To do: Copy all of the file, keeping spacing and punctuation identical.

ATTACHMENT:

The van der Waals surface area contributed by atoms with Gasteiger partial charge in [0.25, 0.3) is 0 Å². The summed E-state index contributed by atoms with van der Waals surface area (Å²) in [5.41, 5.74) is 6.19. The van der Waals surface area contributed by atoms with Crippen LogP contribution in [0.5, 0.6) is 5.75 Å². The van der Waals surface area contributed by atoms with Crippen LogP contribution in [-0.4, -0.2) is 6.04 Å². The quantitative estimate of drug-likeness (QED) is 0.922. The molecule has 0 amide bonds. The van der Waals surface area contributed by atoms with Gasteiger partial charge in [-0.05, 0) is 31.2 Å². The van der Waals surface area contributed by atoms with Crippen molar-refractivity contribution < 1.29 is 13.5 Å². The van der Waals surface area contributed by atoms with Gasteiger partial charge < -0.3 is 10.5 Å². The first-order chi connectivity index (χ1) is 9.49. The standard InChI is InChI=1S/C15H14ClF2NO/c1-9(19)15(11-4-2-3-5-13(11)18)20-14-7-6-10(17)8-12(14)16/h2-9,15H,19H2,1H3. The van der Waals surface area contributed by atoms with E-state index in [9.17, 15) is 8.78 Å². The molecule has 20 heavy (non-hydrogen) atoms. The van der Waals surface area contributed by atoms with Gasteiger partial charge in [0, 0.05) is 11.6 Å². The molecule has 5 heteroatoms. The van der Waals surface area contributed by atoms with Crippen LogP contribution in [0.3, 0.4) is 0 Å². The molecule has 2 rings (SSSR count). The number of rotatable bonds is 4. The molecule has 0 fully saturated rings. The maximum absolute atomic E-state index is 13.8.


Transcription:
The van der Waals surface area contributed by atoms with Gasteiger partial charge in [0.25, 0.3) is 0 Å². The summed E-state index contributed by atoms with van der Waals surface area (Å²) in [5.41, 5.74) is 6.19. The van der Waals surface area contributed by atoms with Crippen LogP contribution in [0.5, 0.6) is 5.75 Å². The van der Waals surface area contributed by atoms with Crippen LogP contribution in [-0.4, -0.2) is 6.04 Å². The quantitative estimate of drug-likeness (QED) is 0.922. The molecule has 0 amide bonds. The van der Waals surface area contributed by atoms with Gasteiger partial charge in [-0.05, 0) is 31.2 Å². The van der Waals surface area contributed by atoms with Crippen molar-refractivity contribution < 1.29 is 13.5 Å². The van der Waals surface area contributed by atoms with Gasteiger partial charge < -0.3 is 10.5 Å². The first-order chi connectivity index (χ1) is 9.49. The standard InChI is InChI=1S/C15H14ClF2NO/c1-9(19)15(11-4-2-3-5-13(11)18)20-14-7-6-10(17)8-12(14)16/h2-9,15H,19H2,1H3. The van der Waals surface area contributed by atoms with E-state index in [9.17, 15) is 8.78 Å². The molecule has 20 heavy (non-hydrogen) atoms. The van der Waals surface area contributed by atoms with Gasteiger partial charge in [0, 0.05) is 11.6 Å². The molecule has 5 heteroatoms. The van der Waals surface area contributed by atoms with Crippen LogP contribution in [0.3, 0.4) is 0 Å². The molecule has 2 rings (SSSR count). The number of rotatable bonds is 4. The molecule has 0 fully saturated rings. The maximum absolute atomic E-state index is 13.8.